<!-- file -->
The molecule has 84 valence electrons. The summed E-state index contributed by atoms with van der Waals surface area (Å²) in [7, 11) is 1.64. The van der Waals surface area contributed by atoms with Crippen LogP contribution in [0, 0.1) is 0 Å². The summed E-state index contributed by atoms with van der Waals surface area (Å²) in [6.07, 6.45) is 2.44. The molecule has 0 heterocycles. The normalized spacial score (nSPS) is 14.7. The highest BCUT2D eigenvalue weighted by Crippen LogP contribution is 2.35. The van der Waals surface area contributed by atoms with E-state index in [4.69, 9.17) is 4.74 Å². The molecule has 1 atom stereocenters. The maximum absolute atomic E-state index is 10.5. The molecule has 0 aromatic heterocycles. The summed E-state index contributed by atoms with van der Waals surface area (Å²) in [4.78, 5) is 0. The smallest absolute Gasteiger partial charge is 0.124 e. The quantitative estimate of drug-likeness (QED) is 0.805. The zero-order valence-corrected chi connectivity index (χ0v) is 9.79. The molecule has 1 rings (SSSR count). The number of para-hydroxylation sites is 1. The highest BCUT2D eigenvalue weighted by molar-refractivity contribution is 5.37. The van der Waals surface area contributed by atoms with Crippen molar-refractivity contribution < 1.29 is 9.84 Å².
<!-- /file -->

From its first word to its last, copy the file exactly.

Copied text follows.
The molecule has 84 valence electrons. The summed E-state index contributed by atoms with van der Waals surface area (Å²) in [7, 11) is 1.64. The van der Waals surface area contributed by atoms with Crippen LogP contribution in [0, 0.1) is 0 Å². The summed E-state index contributed by atoms with van der Waals surface area (Å²) in [6.07, 6.45) is 2.44. The molecule has 0 heterocycles. The normalized spacial score (nSPS) is 14.7. The highest BCUT2D eigenvalue weighted by Crippen LogP contribution is 2.35. The van der Waals surface area contributed by atoms with E-state index in [4.69, 9.17) is 4.74 Å². The molecule has 1 atom stereocenters. The maximum absolute atomic E-state index is 10.5. The molecule has 0 aromatic heterocycles. The summed E-state index contributed by atoms with van der Waals surface area (Å²) in [4.78, 5) is 0. The smallest absolute Gasteiger partial charge is 0.124 e. The quantitative estimate of drug-likeness (QED) is 0.805. The zero-order valence-corrected chi connectivity index (χ0v) is 9.79. The molecule has 1 rings (SSSR count). The number of para-hydroxylation sites is 1. The highest BCUT2D eigenvalue weighted by molar-refractivity contribution is 5.37. The van der Waals surface area contributed by atoms with Crippen molar-refractivity contribution < 1.29 is 9.84 Å².